My other recent musings on mobile can be found here.  

Predictions 2015: Uber, Google, Apple, Beacons, Health, Nest, China, Adtech…

By - January 04, 2015

1-nostradamus2015. My eleventh year of making predictions. Seems everyone’s gotten onto this particular bus, and I’m now late to the party – I never get around to writing till the weekend – when I have open hours in front of me, and plenty of time to contemplate That Which May Come.

There are several keys to getting predictions right. First, you need to pay attention to long term secular trends – big changes that have been in the works for a while. Second, you need to call the timing – will those trends break into the mainstream this coming year? Last year, for example, I predicted that 2014 would be the year that the Internet would “adopt the planet as its cause.” I think I was right on the secular trend, but utterly wrong on the timing.

Third, you need to pay attention to patterns that have yet to emerge, but have a high probability of breaking out in the near term. A good example of this is my declaring that Twitter would become a major media platform three years ago.

So what might happen in 2015? The year to come feels clearer to me than 2014, which I labeled “A Difficult Year To See.” Plenty of interesting technology, Internet, and media trends seem poised to break out in 2015. Here’s my cut at them.

1. Uber will begin to consolidate its namesake position in the ” The Uber-ization of everything” trend. When we think of Uber, we think of black cars, of getting around from one place to another. But Uber has the brand permission to expand its brand to mean more than transportation. If you think of Uber as a company that takes a previously expensive, complicated, and inefficient process and leverages the Internet, mobile devices, the 1099 economy, and logistics to create a 10X better offering, there’s no reason the company won’t identify and pick off one or more similar markets in 2015. Uber is already making moves in delivery, a natural adjacency, but I imagine the company may either buy or build its way into markets that feel – at least initially – a bit further afield.

2. Related, Uber will be the center of a worldwide conversation about the impact of tech and business culture on the world. Put another way, Uber will replace Google, Facebook, and Apple as the centerpiece of a debate around the change wrought by the powerful tincture of technology and capitalism. This has already begun, of course, but 2015 will be when it comes to a dramatic head. I’m not quite sure how, but it’ll be obvious when it happens.

3. Google will face existential competition from Facebook due to Facebook’s Atlas offering, to the point where Google will find a way to connect its search and personal data to its Doubleclick asset. This will require changes to long-held pillars of its Privacy Policy – and thanks to legal complications from its search near-monoply, these changes will be tortured and painful. But in the faec of Facebook’s superior personalization capabilities, Google will have no choice. Google has long owned web advertising through its consolidation of a universal adtech stack. It’s the default platform for both publishers and advertisers, the 900-pound gorilla of ad serving, measurement, and delivery. But Facebook is attacking Google head on here with a rebuilt Atlas product that allows advertisers to target users of its ubiquitous service across the web. It will take time for Atlas to grow into meaningful market share, but advertisers love high quality personalization, and that’s what Facebook offers. Google’s in a difficult position here  – its privacy position was crafted for a world where there was no meaningful competition in web advertising. Now there is. The phrase to watch is this one: “We will not combine DoubleClick cookie information with personally identifiable information unless we have your opt-in consent.”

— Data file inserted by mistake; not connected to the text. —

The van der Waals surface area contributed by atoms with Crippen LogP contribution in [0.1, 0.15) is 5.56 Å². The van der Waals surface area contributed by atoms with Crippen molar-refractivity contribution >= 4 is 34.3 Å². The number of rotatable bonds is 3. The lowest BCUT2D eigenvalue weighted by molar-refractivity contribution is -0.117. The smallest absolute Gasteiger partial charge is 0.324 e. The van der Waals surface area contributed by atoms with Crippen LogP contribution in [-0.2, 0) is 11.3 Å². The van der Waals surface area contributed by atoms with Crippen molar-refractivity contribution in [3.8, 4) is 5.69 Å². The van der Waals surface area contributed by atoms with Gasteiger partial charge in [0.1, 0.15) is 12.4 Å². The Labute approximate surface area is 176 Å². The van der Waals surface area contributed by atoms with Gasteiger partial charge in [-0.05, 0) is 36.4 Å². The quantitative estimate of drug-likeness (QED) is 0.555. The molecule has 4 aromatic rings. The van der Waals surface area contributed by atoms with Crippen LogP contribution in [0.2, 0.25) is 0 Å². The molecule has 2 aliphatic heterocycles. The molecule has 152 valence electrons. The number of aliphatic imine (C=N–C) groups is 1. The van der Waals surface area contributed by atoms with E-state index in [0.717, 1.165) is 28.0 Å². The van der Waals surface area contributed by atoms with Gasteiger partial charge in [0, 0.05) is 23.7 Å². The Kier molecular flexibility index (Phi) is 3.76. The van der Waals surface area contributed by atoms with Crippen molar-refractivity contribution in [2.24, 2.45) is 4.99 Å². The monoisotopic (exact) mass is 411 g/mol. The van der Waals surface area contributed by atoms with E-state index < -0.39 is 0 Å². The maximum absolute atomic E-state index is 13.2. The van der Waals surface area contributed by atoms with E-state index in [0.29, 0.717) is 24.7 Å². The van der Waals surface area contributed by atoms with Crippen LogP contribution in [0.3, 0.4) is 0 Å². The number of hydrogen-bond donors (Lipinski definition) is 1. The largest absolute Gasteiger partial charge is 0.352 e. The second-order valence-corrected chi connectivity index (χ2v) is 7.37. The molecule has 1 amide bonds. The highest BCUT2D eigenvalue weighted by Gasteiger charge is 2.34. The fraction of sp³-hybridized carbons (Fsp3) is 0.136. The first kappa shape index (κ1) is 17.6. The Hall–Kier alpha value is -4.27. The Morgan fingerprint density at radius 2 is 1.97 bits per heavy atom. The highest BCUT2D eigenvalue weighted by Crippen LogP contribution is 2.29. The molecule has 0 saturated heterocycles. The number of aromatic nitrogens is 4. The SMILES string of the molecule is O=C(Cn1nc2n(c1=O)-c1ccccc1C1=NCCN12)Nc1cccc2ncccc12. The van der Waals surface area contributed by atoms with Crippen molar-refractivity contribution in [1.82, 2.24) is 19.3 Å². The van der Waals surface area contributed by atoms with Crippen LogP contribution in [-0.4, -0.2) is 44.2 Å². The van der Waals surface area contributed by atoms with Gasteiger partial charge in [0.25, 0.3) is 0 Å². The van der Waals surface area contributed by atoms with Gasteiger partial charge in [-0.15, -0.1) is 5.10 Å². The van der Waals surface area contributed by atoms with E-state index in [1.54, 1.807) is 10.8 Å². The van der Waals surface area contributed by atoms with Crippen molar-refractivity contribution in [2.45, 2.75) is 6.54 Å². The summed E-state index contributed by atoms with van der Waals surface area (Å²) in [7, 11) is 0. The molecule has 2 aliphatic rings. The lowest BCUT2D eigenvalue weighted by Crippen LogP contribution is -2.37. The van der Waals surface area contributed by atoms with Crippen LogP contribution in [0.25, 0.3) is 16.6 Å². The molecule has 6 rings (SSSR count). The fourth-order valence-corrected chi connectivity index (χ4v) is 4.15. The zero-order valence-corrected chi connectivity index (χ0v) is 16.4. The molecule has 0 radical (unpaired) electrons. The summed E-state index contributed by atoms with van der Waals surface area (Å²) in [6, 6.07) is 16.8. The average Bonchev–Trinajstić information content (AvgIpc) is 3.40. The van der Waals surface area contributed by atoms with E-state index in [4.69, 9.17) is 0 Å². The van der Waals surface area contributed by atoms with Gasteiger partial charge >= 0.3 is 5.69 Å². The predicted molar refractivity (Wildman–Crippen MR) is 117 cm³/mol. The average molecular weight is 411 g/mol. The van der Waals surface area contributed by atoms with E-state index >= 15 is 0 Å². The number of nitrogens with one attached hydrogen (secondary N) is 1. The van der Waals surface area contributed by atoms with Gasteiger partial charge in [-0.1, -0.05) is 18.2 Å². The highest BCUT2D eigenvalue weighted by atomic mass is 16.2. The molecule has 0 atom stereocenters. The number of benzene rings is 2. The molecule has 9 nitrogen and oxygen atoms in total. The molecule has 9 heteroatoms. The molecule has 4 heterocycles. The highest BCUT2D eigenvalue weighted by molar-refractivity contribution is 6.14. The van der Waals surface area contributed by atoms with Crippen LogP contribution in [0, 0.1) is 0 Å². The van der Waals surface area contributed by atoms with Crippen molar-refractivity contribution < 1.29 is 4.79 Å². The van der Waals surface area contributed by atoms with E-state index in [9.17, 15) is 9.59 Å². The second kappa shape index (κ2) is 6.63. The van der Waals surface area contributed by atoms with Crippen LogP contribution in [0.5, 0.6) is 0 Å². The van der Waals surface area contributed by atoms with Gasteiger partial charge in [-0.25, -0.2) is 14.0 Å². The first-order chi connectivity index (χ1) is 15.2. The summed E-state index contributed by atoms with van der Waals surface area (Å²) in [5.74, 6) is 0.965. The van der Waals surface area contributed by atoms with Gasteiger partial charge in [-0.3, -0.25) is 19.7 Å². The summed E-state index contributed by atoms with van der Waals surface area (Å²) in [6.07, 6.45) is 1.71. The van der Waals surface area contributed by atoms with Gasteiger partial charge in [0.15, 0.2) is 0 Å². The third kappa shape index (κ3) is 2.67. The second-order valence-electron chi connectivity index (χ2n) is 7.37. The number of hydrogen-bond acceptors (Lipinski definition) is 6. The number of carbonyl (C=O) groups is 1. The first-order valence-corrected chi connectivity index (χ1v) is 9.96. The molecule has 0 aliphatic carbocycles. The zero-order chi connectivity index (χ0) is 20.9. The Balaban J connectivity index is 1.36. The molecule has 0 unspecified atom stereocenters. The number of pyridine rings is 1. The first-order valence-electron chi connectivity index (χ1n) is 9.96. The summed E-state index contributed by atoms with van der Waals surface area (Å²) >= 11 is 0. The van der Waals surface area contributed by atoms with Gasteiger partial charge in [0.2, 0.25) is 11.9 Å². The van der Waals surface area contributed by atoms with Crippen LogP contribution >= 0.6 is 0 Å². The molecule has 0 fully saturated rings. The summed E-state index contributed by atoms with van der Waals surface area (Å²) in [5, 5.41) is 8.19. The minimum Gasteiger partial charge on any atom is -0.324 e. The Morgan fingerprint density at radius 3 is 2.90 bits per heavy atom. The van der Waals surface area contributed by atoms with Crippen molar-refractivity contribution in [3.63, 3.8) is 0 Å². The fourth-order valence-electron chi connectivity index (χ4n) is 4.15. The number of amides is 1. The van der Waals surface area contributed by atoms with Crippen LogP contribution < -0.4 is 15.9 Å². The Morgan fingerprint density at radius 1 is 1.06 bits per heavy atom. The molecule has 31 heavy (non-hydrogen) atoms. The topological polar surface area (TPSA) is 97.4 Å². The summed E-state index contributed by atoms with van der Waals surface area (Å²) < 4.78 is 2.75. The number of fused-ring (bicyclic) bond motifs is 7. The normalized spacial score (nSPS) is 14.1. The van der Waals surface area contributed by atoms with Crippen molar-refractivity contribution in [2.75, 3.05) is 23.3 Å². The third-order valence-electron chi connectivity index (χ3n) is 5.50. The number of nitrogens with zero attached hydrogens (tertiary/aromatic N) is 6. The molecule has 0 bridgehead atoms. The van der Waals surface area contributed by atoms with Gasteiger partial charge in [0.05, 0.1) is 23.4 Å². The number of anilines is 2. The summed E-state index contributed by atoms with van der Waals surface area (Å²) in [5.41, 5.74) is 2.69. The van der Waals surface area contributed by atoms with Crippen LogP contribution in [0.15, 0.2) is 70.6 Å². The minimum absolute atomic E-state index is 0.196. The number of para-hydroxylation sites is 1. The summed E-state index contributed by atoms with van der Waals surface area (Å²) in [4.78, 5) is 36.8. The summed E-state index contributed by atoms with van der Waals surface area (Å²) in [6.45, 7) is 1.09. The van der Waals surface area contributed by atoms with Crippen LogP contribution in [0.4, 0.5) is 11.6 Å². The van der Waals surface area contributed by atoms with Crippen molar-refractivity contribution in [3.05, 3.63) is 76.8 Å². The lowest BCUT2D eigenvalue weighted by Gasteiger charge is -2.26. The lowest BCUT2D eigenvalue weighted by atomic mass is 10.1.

4. The Apple Watch will be seen as a success. I know, I know, I’m wandering into a morass here, as many others have already predicted that the watch will or will not work in 2015. But the use case, to me, is simply too strong to ignore, and I believe Apple will be first to prove it. I think Fred’s post was misunderstood, he didn’t say Apple’s watch won’t succeed, he just said it won’t be an iPod, iPhone, or iPad. And he’s right – no way will Apple sell as many units as those hits. We’re talking fashion here, and not everyone wants an Apple on their wrist. But I think we’re all ready to stop pulling out our phone every time we get a new text, email, or social media update. And for a significant number of folks, the Apple Watch will be how we change that behavior.

5. And Apple Pay will not. Apple Pay is slick, and it works, according to those I’ve talked with (I don’t use an iPhone, so I am certainly at a disadvantage here). But I’m basing this prediction on my sense of market need – does the market need a new way to pay? I’m not certain the current system – credit cards, cash – is so inefficient that it will motivate consumers to switch en masse this year, and for Apple Pay to be a success, I think that has to happen. I’m not saying the service won’t show good uptake and growth, it most likely will. But until there’s an orthogonal reason to use it that gives us all a much stronger value proposition, I don’t think Apple Pay will take over the world. In five years, I’d say the reverse will be true, but by then, we’ll have universal expenditure tracking and integration with a larger ecosystem of financial management tools, an ecosystem that is still underdeveloped and fractured at the moment.